If you had to pick only one top pattern, to make everything except skirts and pants, what would it be ?
This question is inspired by Rusty Bensussen’s book “Making a Complete Wardrobe from 4 Basic Patterns”. It’s not a book I would recommend whole heartedly. There are some odd ideas – for example using the same top pattern without any size changes for a shirt, a jacket, and a coat – just by changing the fabric and length. I wonder if any inexperienced sewer has tried that, and found themselves with too much interfering bulk at the underarm when they tried to wear even two of the garments together, let alone shirt + jacket + coat. Well, Bensussen’s top pattern is very oversized. So perhaps that is less problem than it would be with a fitted armhole.
The same top pattern used without size changes for both an evening dress and a coat. . . aargh. This clearly illustrates the great difference of opinion about what clothes should be like, between now and the 80s when this book was written.
(If you’re wondering : Bensussen’s other 3 patterns are a skirt starting from hip size, a full skirt starting from waist size, and pants.)
There are a few blind spots in Bensussen’s technique descriptions, which could confuse a beginner. But on the positive side, this book introduces simple changes which give a different garment from the same starting point. And that is something I would like to explore.
Following the book, I need to make patterns for : pullover top, open-front shirt, untailored unlined jacket, untailored unlined coat, vest, dress, and evening dress.
Permitted changes are necklines and sleeve cuffs, front openings, and length. And I’m going to remove one limit. I am going to use different sizes for different purposes.
As my starting point for this exercise, I choose McCall’s 5664.
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closed front, collarless
open all way down front
Going from an open to a closed style (or vice versa) needs a little pattern making knowledge. I’m planning to write a post on that.
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sleeveless, collarless, open-front, add facings or full lining.
The starting point pattern isn’t a layering top. So a vest might need to be one size larger to add ease for comfort.
This wouldn’t be a good pattern to use for a fur / quilted / upholstery fabric vest. I think it would be best in a less stiff fabrication. For a rich fabric, velour might be okay.
open front, collarless, no cuffs, add facings
As this pattern has a modern fitted armhole, I would need to make some changes so the jacket would fit comfortably over the shirt. Going up one size would be a simple answer. That isn’t an ideal solution, there are some things that need to be checked. And if you’ve altered your starting pattern for a good fit, you won’t be able just to trace off a larger size. So I’m thinking of a separate post on that.
It would be a good idea to make this jacket collarless and cuffless, to remove the problems of wearing shirt, jacket and coat together and all with the same collar and cuff style.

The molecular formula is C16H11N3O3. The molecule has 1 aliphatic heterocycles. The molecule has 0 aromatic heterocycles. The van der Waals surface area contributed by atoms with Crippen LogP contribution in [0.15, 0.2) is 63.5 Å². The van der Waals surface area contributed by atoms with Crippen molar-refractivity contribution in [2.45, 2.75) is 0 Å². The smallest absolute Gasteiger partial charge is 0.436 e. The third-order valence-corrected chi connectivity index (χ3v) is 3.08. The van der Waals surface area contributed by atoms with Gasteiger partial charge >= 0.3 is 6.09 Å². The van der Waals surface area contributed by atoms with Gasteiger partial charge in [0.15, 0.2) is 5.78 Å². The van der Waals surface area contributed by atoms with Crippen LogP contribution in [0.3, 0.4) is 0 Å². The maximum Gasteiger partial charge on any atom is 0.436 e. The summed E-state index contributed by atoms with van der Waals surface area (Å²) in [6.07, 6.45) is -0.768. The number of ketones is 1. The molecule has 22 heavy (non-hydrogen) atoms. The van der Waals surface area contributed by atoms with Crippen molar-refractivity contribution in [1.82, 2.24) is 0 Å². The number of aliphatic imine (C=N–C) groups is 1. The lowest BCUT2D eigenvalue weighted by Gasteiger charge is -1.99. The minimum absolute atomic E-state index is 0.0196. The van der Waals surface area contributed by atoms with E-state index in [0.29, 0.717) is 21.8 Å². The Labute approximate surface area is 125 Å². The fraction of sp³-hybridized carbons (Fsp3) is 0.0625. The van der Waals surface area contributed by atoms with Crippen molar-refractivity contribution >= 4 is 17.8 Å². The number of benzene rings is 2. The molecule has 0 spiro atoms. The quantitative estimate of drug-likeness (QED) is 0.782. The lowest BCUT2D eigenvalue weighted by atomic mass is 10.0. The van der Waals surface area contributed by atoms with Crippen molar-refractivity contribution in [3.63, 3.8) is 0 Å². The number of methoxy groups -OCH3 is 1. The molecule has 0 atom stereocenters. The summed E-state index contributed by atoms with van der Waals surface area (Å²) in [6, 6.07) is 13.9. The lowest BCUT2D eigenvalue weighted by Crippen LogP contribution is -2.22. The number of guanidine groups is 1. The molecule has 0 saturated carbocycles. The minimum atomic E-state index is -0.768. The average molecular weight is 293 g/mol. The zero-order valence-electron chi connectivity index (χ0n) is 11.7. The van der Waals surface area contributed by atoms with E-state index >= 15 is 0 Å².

I think I would also break the rules a bit here, and remove the fullness at the sleeve head, so the jacket could be worn easily under a coat.
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two sizes larger, knee length, full length sleeves, no cuffs
I might widen the collar by 1/2 to 1 inch, to give it more emphasis on a larger garment.
sashed, short sleeved, knee length
sashed, scoop neck, floor length
This could be sleeveless. I would probably make it with long sleeves, as the places round here where formal events are held have minimal heating.
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Much to my surprise, it is actually possible to do this quite easily. What an interesting exercise.
Bensussen focusses on making many different types of garment from one pattern. Burda WOF magazine takes a different approach. They don’t change the general category of garment but change its style. There’s a good example in the October 09 issue. They make 4 very different jackets from one simple straight pattern, using changes in trim and pockets.
Chanel style jacket : patch pockets, braid trim.
Party coat : bow belt, inseam pockets, trumpet sleeves.
Safari style jacket : collar and cuffs, epaulets, bellows pockets.
Sporty blouson jacket : placket closure, welt pockets, knit bands.
(Another sporty option would be a hoodie with exposed zip front and kangaroo pockets.)
For pocket inspiration, here are some sources (hard to find) :
Patricia Moyes’ book ‘Just Pockets : Sewing Techniques and Design Ideas’. (Detailed technique. I also like her book on general sewing techniques – ‘Sewing Basics’.)
Diane Ericson’s Revisions pattern 311 ‘Just Pockets’. (I find this a bit confusing – full of inspirational ideas, but too much information crammed into a small space, so I don’t find it helpful on technique.)
For free advice, see the Pocket Construction tutorials in Sigrid’s Sewing Tutorials – link in right side menu.
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This restyling game can be played from many other starting points. Your best choice depends on your body shape and personal style. People with square shoulders might prefer raglan or drop shoulders. People who aren’t pear shaped could use a straight sided basic style, such as a classic shirt. Those who look better with some garment shaping might start from a classic darted blouse, or a basic shoulder princess style. Do you prefer a softer or a crisper effect ? Does the thought of thinking up ways of making the garments all look different fill you with glee ? Or does the prospect of having so many similar clothes make you shudder with horror :D
But hey, once you get the hang of how to do the simplest of pattern alterations, one basic pattern can give you an amazing range of possibilities.
Pattern available October 09